The towboats Robert F. Brandt, Atlas, Renown and Taric at Gallipolis in 1947. (Keith Norrington collection)
Old Boat Column

Towboat Epilogue

This week’s Old Boat Column presents four pilothouse-on-the-roof towboats, two of which never raised steam again after the photograph was taken during the summer of 1947. They are moored at the Acme Boiler Works, Gallipolis, Ohio. The firm was was operated by Charles L. Arthur, assisted by his daughter, Ethel, who ran the office.

From left to right, the sternwheelers are the Robert F. Brandt, Atlas, Renown and Taric.

Robert F. Brandt

The Robert F. Brandt was originally the Walter A. Windsor, built in 1929 by the Marietta Manufacturing Company. The vessel was constructed on a steel hull measuring 165 feet in length by 36 feet in width. The compound engines, built by the James Rees & Sons firm, were originally used on the packet S.S. Brown in 1906.

The Windsor was purchased by the American Barge Line in 1935 and the name was changed to Robert F. Brandt.

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The boat was dismantled at Jeffersonville, Ind., in 1950.


Built in 1913 by the American Bridge Company at Ambridge, Pa., as the Wm. Edenborn, the steamboat Atlas was owned by the Louisiana Railroad & Navigation Company, of Baton Rouge, and used to move railroad transfer barges at Angola. Capt. William Dippel was long the master.

The steel hull measured 143 feet in length by 33 feet in width. When it was sold to Sohio Petroleum Company in the spring of 1942, the name was changed to Atlas.

The Island Creek Coal Company bought the boat in early 1945, but never operated it. In 1947 the towboat was sold to the American Rolling Mill Company, which promptly dismantled it. The machinery went to the Charles R. Hook and the Atlas became a landing barge at New Boston, Ohio.


A sister vessel to the Wm. Edenborn and also used to move railroad transfer barges at Angola, the Renown was built in 1909 as the Sarah Edenborn.

Completed at Cincinnati, the steel hull measured 146.2 feet in length by 33 feet in width. Four boilers (from the Steel City) supplied steam to high-pressure engines that had 18-inch cylinders with an 8-foot stroke.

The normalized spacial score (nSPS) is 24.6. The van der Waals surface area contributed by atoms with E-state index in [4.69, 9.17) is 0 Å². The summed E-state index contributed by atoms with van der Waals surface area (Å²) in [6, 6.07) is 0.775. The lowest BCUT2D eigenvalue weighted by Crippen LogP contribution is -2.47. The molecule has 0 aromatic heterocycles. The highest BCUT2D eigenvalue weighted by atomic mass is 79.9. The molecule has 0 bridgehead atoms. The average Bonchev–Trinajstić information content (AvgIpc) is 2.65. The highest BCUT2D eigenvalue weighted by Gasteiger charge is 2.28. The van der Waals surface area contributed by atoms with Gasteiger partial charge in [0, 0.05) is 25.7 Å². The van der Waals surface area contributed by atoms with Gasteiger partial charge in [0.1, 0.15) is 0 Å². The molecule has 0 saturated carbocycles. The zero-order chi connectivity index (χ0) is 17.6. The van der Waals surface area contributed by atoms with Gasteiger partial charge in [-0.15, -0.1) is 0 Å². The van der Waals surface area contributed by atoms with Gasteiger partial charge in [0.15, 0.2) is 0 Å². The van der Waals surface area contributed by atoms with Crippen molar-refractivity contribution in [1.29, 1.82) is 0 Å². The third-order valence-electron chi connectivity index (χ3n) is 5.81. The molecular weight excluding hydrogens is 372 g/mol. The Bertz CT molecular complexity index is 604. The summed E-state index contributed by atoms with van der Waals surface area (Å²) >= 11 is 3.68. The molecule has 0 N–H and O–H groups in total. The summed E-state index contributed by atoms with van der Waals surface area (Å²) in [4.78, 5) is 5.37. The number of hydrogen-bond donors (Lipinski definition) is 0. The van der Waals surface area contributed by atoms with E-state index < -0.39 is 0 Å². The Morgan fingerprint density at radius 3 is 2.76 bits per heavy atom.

Sohio Petroleum purchased the boat in 1942, renaming and operating it until sold in 1945 to Island Creek Coal Company, which ran it until the riverboat was retired and partially dismantled in 1949. In 1964, the Renown was renovated to become the wharfboat for the excursion steamer Belle of Louisville. Sold to the McBride firm in the 1980s, the boat was beached and scrapped in 1995.


Built in 1904 for the U.S. Army Corps of Engineers by the Howard Shipyard at Jeffersonville, Ind., the vessel was originally named H. St. L. Coppee. The boat operated for some time in the Vicksburg District.

It was constructed on a steel hull measuring 140 feet in length by 30 feet in width; the contract cost was $53,900.

The sternwheeler was sold in 1935 to the Raymond City Transportation Company on the Kanawha River. Renamed Taric, the boat towed coal until it was retired and dismantled in 1947.

The carbon arc searchlights from the Taric were transferred to the tourist steamer Delta Queen, where they remain today.

Editor’s note: For questions or suggestions regarding the Old Boat Column, Keith Norrington may be contacted by e-mail at, or by mail through the Howard Steamboat Museum at P.O. Box 606, Jeffersonville, Ind. 47131-0606.

Caption for photo: The towboats Robert F. Brandt, Atlas, Renown and Taric at Gallipolis in 1947. (Keith Norrington collection)